(The first entry in this series gave four recipes for holiday breads and cookies.)
Many years ago, my grandmother exchanged recipes with her neighbors in South Milwaukee, Wisconsin. Many have the name of the housewife who shared her treasured recipe, and a few were from her own mother (that is, my great-grandmother). We still have these recipes copied out in my mother's handwriting.
The problem is that at times the instructions are scanty. Such as, no temperature or time given for baking a cake. Well, geez Louise, everyone knows how to tell when a cake in done, right? It's the same directions, over and over, 350 or 400 degrees, 30 or 35 minutes unless you divided the batter into three layer tins, then it is about 20 minutes.
And the other problem is that so many younger women never even had home economics classes, so they have absolutely NO IDEA what the abbreviations or instructions mean. So I repeat the following basic instructions from the last time I ran a Recipe Exchange article. The recipes given here do not use yeast but I include info about using yeast anyway.
A capital T – like so – means Tablespoon. Also tbsp, also tbs.
A lower-case t – like so – means Teaspoon. Also tsp.
BEAT means to mix vigorously.
FOLD means to GENTLY mix the ingredients. You usually use a spatula instead of a spoon for this operation. Insert the spatula down into the bowl and lift up the mixture, folding it over onto the top of the mass of floury goodness. Do this just enough to more or less create an even distribution of ingredients, because some ingredients like a whipped mixture should NOT be beaten or they lose volume.
GREASING TINS: Baking tins should be greased before you pour the cake mix into them. This means using a small brush to apply margarine or butter to the inner surfaces of the tins; sometimes you also dust flour over the grease, too. Alternatively, you can just spray them with Pam, or cut circles of baking paper to fit your pans.
YEAST: Some of these recipes use yeast. If it is used in a dough, then you will have to let the cookies (such as the horns) sit on the baking sheet while they rise. Otherwise, it does not mean that making the recipe will take took much longer than one using baking powder or baking soda. Method: pour the packet of yeast into a little bowl of warm water, maybe a quarter cup. The water should NOT be hot; too hot water will kill the yeast before it can grow. You want the water to be just lukewarm. Add a bit of sugar and flour to feed the yeast beasties. When it looks bubbly, you know that it is growing and ready to be added to the rest of the ingredients. Happy yeast, happy bread and cookies. They have quick yeast now, too, which is much faster – but check your package label well.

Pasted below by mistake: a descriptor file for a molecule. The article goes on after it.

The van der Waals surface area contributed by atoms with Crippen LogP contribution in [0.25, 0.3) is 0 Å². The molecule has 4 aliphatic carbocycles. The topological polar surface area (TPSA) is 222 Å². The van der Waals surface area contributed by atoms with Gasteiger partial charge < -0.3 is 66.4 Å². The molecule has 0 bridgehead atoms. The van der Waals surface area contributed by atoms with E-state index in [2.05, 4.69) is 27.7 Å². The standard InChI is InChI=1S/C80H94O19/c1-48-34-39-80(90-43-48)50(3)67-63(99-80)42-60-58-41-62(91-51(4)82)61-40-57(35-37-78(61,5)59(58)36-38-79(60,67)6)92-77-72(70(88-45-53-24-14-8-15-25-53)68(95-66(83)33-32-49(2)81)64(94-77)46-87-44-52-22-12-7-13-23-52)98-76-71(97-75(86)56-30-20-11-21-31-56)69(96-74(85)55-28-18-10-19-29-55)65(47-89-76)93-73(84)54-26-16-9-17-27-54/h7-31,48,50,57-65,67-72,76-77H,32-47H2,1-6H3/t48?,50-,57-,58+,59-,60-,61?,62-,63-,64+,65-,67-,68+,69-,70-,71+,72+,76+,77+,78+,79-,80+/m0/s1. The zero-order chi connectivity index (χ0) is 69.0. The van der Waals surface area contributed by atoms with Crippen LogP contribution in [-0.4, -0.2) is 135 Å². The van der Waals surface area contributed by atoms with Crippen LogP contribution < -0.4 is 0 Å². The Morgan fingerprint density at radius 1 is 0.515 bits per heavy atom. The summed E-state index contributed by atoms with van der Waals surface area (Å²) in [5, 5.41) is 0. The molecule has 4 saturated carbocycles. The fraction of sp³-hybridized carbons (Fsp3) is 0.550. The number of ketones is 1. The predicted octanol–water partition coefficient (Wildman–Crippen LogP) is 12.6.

A word about letting the dough rise. We used to set the covered bowl on a window sill that was getting sun. Alternatively you can set it inside the stove where it will not catch drafts. Stove should be off or at lowest setting.
TESTING FOR DONENESS: Some of you may have trouble knowing when items are done. Cookies will be pleasantly browned on top. Cakes are tested by sticking a toothpick into it; it if comes out clean instead of coated with batter, it is done. Loaves are similarly tested by sticking a clean knife into it, because you have to reach deeper inside. Cakes and loaves should also pull away from the edges of the pans.
The Good Part
Here are some mom-tested chocolate cake recipes.
Red Devils Food Cake
½ c. butter/margarine 2 eggs 1 and ½ c. sugar
½ c. sour milk mixed with 2 t. baking soda
½ c. cocoa 2 c. cake flour 1 t. salt
1 t. vanilla 1 c. boiling water
Cream together the butter and sugar; add eggs.
In separate bowl: Combine and sift together the cocoa with the cake flour and salt.
Combine dry and wet ingredients. Add the vanilla and boiling water.
Makes two large layers.
BAKE at 350 degrees F. for 30-35 min.
Grandma's Chocolate Cake
1 c. milk 4 large T. cocoa 2 eggs
2 T. butter 2 c. sugar 1 c. milk
2 c. flour 2 t. baking soda ½ t. vanilla
Stir the 1 c. milk and cocoa together over heat until thick. Take OFF heat –
Add eggs one at a time, stirring constantly. Add the butter. Cool.
When cooled add the sugar, milk, flour, baking soda, and vanilla.
BAKE at 350 degrees F. for 30-35 min.
Mom's Chocolate Cake
2/3 c. butter/margarine 2/3 c. cocoa
1 and 2/3 c. sugar 3 eggs
1 and ½ c. cold water
2 c. Gold Medal flour OR 2 and ¼ c. Soft A Silk flour
1/3 t. baking powder 1 and ¼ t. baking soda 1 t. salt 1 t. vanilla
Mix cocoa and water together. In separate bowl: Cream together the butter and sugar, then add eggs one at a time. In separate bowl: Mix dry ingredients together. Combine dry ingredients with the sugar-butter-eggs. Then mix the cocoa-water alternately with flour.
BAKE 350 degrees F. for 30-35 min. Let cake cook in pan 10 min. before removing.
Chocolate Layer Cake (with Coffee)
2 c. sugar ½ c. butter/margarine
2 eggs ½ c. sour milk
1 c. cold coffee ½ t. salt
1 t. baking soda 2 squares bitter chocolate
2 and ½ c. flour
Sift together flour, salt, and baking soda.
In separate bowl: Cream together the butter and sugar. Add eggs one at a time.
In separate bowl: Alternate mixing flour, coffee, and milk portions into bowl. Add melted chocolate.
POUR into 9 inch pans.
BAKE at 350 degrees for 30-35 min.
When cool, remove from pans and spread frosting between layers and all around.
The South Milwaukee Recipe Exchange: Holiday Special
The South Milwaukee Recipe Exchange: Chocolate Treats
The South Milwaukee Recipe Exchange: 7-Minute Frosting & More
The South Milwaukee Recipe Exchange: Rhubarb
The South Milwaukee Recipe Exchange: Danish Kringle